[At-Large] A huge day for Internet in Tunisia

Khaled KOUBAA khaled.koubaa at topnet.tn
Thu Jan 20 12:24:12 UTC 2011

Roberto and all,
For those who don't know Tunisia :
Tunisia: Small country, great nation. First Arab country that abolished 
slavery in 1848. First Arab country to establish a constitution in 1861. 
First Arab country to abolish polygamy in 1956. First Arab country to 
legalize abortion in 1973. Tunisia is the first Arab country to kick out 
its dictator and this without the help of any foreign nation!
Today Tunisia has reached a critical and important point in its history 
after succeeding in its revolution. President Ben Ali has left the 
country, and government has collapsed leaving the country in an 
unpredictable situation.
A new “Coalition Government” has been announced bringing old dissidents 
and Human Rights activists in team with a main focus of preparing a 
democratic transition.
Friday January 14th 2011, I have been inside the huge protestants in 
front of the ministry of Interior and I witnessed brave people asking 
clearly their dictator to leave.
Since then Tunisian retrieved their freedom lost many years and began 
interesting politics.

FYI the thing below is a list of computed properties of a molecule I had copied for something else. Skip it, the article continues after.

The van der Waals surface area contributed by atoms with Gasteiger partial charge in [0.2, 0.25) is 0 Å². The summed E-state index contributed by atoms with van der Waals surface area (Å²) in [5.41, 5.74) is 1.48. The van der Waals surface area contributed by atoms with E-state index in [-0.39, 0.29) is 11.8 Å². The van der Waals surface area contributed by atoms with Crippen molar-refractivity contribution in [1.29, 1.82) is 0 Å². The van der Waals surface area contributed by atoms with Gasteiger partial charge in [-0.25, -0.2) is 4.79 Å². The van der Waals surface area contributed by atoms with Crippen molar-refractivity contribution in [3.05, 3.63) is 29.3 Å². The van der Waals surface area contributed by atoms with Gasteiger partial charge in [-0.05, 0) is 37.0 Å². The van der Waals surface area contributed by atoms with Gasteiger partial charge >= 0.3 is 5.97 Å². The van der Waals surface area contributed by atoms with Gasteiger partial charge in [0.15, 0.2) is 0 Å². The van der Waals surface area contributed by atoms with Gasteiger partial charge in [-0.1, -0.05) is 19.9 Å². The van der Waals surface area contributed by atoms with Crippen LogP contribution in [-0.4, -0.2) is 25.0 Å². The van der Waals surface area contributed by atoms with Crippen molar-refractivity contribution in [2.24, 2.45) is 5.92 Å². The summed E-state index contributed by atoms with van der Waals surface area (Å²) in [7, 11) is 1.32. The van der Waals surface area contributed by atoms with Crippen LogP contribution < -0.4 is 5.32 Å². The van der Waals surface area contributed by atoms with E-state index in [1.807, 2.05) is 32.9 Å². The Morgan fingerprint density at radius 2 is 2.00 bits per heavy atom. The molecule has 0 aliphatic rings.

Young people went on the street asking for more n and more social change 
without being politically coached.
I have witnessed, and have been part, of the strength of the "real" 
Tunisian Internet community to use Internet and Web 2.0 ( Blogs, Video, 
Facebook, Twitter, … ) to support the revolution and everyday’s riots 
showing to the world what’s happening due to a lack of official local 
media coverage.
My life has been different during these days : my house is in a hot 
spot; near El Aouina Army Casern and just between the Airport and the US 
Embassy. So I took my wife to her father house, and I stayed alone 
during 5 days. Everything was different each day; night riots with fire 
shooting between protestants and police during the first 2 days , near 
helicopter surveillance between army and snipers belonging to Ben Ali 
Presidential militia during the last 3days.
I have never felt the importance of the security before that. It was the 
same feeling that had the Tunisian people which led them to go out and 
organize “Population committees” in each city to protect each city from 
Ben Ali militia.

@ Roberto,
I want to say that havn't seen the real Internet community but only what 
the old regime want to make you see. You have not seen any of our problems.
The festival was their to choose a "Miss Net" and not to discuss Net 
Neutrality issue. A word that was forbidden even to be mentioned.
Tunisian Internet community is free today and will soon show to the 
world what we are capable to accomplish.

Vive Internet and thank you Vint and Internet pioneers to gave us this 
wonderful tool that helped our revolution.

 From the free Tunisia

Khaled Koubaa

Le 20/01/2011 00:46, Roberto Gaetano a écrit :
> I had the honour and pleasure to be invited to the "Festival International
> de l'Internet" in summer 2009, representing the Board of ICANN.